4. Mario Williams almost single-handedly determined the outcome of the game with his play in the second half, much like he did in the win over the Redskins in Week Two. He was so effective that it'll only serve to re-urge the question of why he can't be that guy far more frequently than he is.
5. Matt Schaub had far from a great day, but he put his team in position to win the game with his play in the fourth quarter. Got to dig that.
6. As good as the Jets' defense is, the offensive line did yeoman work keeping Schaub upright for the most part and occasionally springing Foster.
7. I think I've been about as positive as I can be. Well, check that: I'm positive that Gary Kubiak's clock management is as bad as it's ever been. Five years into his NFL head coaching career, I'm not sure he understands that timeouts don't carry over from the first half. Thinking that he was shrewdly maintaining a bonus timeout for the second half is the only explanation I can come up with for his decision not to use his final timeout after Arian Foster's 20-yard reception with more than 20 seconds left at the end of the first half in NYJ territory. Instead of putting together some sort of planned strike, the Texans were content to flail around, wasting time, a strategy that ultimately and all too predictably resulted in zero points. Again, five years in, that situation has to be managed better. You could chalk it up to growing pains in '06; it's simply inexcusable in 2010.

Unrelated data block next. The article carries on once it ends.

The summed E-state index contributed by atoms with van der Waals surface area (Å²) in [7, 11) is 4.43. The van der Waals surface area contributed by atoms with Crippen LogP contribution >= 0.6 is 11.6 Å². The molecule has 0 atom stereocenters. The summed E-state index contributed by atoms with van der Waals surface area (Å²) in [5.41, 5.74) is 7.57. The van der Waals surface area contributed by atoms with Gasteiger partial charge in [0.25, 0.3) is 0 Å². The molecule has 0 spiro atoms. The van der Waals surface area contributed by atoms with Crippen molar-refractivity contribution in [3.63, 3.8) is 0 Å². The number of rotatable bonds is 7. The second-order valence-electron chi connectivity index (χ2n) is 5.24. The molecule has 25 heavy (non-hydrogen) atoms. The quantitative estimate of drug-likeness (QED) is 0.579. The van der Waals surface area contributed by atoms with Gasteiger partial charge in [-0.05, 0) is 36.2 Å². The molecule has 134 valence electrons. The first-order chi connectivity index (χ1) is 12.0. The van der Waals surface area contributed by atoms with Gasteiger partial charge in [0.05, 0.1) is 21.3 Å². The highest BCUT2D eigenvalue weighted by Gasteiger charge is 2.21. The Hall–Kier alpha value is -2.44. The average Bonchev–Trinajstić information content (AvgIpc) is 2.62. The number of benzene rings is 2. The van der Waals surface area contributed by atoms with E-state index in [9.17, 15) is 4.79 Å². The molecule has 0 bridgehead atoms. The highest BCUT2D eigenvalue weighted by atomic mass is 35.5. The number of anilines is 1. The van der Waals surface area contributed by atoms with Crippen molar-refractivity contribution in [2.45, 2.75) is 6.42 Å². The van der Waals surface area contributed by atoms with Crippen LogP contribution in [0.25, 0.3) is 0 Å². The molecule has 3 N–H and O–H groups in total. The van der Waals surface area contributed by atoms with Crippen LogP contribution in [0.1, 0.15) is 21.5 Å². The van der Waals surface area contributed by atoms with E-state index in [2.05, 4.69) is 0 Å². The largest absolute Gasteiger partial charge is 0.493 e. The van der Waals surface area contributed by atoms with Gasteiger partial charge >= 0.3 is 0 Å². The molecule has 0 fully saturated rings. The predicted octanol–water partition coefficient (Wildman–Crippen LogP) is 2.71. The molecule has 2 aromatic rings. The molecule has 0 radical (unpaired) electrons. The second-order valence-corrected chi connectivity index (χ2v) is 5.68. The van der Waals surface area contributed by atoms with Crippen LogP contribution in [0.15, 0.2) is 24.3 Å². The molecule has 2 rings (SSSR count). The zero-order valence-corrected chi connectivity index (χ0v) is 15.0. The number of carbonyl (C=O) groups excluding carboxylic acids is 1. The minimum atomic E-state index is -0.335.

8. Now, for a word about the defense. I can't write anything that you haven't already read before. The words we often use to describe the Texans defense--bad, horrible, terrible, awful, abysmal, inadequate, lamentable, pathetic, contemptible, rotten, horrific, worthless, wretched, crappy, deplorable, abhorrent, abominable, detestable, disgusting, pitiful, vile, ignominious, shameful, embarrassing, appalling, repugnant, atrocious, reprehensible, noxious, miserable, heinous, loathsome, revolting, horrid, iniquitous, reprobate, defective, unacceptable, unsatisfactory, slipshod, stinking, putrid, godawful, dreadful, lousy, ruinous, wanting, paltry, execrable, odious, loathsome, offensive, scurrilous, nefarious, beastly, opprobrious, grievous, vexatious, irksome, galling, calamitous, pestilent, pernicious, toxic, catastrophic, Frank Bushesque--don't do it justice.